S&P Topples After 6-Week Slide

The S&P 500 was little changed on Monday as the market attempted to rebound from a relentless selloff that’s punished tech stocks and pushed the broader market index to the brink of a bear market.

The Dow Jones Industrials found some upward mobility, 12.37 points, to move into lunch hour Monday at 32,209.03.

The S&P 500 settled to within 6.48 points of breakeven to 4,017.41.

The NASDAQ Composite dropped 65.86 points to 11,739.14.

Major tech names continued to take a hit on Monday. Shares of Apple, which fell into a bear market at one point last week, fell 1.5%. Tesla shares dropped 4.5%. Microsoft’s stock price dropped 1%. Shares of Google-parent Alphabet declined 1%.

Other sectors including financials and consumer discretionary were also down at least 1%. Some of the biggest decliners on the Dow included American Express, Salesforce and Walt Disney.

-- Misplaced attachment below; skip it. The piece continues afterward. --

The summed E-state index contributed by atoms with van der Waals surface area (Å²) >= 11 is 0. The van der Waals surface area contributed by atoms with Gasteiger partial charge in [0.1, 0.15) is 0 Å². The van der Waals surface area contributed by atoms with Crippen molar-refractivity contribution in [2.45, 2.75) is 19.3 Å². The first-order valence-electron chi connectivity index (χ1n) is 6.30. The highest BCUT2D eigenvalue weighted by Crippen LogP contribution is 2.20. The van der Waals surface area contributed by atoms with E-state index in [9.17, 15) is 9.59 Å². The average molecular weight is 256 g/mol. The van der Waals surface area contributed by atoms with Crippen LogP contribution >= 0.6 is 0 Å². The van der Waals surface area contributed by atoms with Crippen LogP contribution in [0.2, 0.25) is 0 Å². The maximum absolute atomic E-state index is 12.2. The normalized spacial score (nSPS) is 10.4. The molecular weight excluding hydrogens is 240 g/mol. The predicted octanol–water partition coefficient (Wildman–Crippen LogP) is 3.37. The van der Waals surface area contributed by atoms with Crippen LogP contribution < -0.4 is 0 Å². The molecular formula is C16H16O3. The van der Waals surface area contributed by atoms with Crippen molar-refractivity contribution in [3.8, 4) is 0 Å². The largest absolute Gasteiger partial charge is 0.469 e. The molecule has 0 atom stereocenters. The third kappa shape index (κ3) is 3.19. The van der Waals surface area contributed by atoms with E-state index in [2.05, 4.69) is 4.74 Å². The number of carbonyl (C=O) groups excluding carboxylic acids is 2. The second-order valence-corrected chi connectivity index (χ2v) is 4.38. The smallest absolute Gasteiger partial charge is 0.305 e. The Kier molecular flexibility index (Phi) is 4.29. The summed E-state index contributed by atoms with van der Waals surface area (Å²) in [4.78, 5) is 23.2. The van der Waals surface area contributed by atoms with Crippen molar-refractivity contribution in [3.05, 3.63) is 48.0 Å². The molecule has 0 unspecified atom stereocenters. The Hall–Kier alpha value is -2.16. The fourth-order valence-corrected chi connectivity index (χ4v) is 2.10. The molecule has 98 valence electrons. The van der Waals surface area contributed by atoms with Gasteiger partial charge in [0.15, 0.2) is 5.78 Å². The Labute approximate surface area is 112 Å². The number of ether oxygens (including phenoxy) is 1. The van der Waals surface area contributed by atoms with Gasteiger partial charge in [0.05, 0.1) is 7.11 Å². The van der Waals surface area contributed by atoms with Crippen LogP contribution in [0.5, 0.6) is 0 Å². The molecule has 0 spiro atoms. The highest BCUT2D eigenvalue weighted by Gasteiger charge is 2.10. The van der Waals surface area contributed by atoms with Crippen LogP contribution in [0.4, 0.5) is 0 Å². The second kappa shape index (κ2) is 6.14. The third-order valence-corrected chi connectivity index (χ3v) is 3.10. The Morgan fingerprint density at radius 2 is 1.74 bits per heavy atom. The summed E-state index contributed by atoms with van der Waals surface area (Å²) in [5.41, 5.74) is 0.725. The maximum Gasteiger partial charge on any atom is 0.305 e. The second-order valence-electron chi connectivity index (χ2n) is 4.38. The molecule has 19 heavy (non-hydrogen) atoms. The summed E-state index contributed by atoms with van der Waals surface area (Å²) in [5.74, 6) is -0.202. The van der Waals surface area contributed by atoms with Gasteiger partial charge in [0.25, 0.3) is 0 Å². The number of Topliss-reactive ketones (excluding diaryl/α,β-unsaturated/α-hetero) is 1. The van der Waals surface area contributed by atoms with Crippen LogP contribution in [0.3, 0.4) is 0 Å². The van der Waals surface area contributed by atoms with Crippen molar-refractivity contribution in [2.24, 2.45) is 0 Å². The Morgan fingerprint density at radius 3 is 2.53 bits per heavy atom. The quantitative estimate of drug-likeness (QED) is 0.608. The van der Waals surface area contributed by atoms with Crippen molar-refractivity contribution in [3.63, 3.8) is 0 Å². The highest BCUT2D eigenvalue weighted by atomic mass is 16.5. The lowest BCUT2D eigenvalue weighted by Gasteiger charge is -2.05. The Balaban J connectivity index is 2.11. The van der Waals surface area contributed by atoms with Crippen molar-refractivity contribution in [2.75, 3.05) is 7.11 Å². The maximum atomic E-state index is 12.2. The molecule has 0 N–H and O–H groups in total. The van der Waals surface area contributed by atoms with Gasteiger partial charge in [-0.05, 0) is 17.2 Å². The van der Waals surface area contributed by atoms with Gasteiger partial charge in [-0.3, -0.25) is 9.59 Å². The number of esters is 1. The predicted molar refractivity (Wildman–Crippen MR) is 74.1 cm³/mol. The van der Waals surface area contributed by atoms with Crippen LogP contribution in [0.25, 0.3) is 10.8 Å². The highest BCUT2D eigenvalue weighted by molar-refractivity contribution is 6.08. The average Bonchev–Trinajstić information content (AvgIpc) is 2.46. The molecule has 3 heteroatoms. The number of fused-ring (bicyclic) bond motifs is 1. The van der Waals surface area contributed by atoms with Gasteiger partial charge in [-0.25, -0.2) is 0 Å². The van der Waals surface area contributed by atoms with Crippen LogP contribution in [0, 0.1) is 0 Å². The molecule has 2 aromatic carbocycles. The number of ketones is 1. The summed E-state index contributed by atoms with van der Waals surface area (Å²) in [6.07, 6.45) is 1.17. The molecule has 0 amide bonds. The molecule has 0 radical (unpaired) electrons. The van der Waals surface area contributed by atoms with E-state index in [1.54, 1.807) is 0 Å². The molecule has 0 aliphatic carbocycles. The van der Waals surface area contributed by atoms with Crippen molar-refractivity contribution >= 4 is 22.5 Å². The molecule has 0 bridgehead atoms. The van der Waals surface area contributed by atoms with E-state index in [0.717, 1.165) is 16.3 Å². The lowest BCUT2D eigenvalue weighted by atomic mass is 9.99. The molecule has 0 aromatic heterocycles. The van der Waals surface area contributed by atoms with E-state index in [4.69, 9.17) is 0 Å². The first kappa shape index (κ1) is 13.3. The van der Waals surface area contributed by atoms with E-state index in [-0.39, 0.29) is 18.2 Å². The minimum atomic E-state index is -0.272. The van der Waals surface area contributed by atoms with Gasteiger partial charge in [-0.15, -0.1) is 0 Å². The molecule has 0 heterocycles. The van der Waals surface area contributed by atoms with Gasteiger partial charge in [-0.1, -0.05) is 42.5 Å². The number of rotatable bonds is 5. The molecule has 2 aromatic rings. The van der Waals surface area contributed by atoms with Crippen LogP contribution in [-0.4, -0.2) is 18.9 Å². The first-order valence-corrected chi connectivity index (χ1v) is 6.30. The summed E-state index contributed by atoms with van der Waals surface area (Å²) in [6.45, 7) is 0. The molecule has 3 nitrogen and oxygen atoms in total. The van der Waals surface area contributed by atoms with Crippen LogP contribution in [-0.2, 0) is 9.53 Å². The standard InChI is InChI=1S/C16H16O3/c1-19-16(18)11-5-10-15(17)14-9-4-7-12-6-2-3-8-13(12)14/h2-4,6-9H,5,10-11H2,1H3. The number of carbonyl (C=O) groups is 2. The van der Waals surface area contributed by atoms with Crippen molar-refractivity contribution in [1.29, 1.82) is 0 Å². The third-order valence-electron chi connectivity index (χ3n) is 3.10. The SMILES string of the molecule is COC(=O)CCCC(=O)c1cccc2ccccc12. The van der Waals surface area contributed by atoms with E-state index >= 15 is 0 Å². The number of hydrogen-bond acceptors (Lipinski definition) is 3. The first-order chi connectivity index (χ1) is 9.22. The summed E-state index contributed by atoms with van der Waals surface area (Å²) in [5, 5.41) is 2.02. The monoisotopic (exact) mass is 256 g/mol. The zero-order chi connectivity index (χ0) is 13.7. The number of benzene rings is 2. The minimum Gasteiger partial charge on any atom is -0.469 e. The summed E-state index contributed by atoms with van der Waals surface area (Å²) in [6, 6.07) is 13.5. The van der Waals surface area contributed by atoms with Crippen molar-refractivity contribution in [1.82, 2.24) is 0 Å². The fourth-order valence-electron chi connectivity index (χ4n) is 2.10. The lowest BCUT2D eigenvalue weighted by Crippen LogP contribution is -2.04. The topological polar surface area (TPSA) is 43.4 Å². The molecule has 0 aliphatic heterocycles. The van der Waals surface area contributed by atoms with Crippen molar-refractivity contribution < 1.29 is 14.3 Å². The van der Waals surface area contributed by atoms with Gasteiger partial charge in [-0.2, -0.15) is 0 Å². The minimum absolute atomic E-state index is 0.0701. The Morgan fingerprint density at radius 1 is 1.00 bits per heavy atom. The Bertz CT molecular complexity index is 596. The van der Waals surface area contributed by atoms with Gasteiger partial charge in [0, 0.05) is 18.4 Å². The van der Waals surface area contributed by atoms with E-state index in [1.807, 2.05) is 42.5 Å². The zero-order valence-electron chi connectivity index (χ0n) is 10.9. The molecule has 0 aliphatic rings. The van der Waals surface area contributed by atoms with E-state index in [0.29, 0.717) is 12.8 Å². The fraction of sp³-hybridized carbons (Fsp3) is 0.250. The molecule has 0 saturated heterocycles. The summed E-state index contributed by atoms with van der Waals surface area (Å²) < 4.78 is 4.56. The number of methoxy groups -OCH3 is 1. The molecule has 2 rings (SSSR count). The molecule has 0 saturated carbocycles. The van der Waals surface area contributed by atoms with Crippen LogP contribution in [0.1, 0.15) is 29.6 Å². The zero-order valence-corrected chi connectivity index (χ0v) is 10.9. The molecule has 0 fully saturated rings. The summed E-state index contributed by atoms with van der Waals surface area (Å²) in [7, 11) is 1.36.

Some notable outperformers on Monday included healthcare stocks. Shares of Eli Lilly surged 5% after Mounjaro was approved by the Food and Drug Administration to treat Type 2 diabetes. The drug is also being investigated for potential use in the treatment of obesity and overweight. Pfizer’s stock price jumped 1.2%, AbbVie’s stock price was up 1.2%.

Energy stocks also made gains, climbing higher on the back of rising oil prices. Exxon Mobil’s stock price climbed 1.9%, Chevron’s surged 2% and ConocoPhillips’ rose nearly 2%.

Elsewhere, shares of Spirit Airlines jumped 12% after JetBlue announced a tender offer to acquire the airline for $30 a share. Carvana’s stock price rose 2% after the used car company issued ex

Treasury prices picked up steam, lowering yields to 2.86% from Friday’s 2.94%. Treasury prices and yields move in opposite directions.

Oil prices gained $1.84 at $112.33 U.S. a barrel.

Gold prices gained $4.60 to $1,812.20 U.S. an ounce.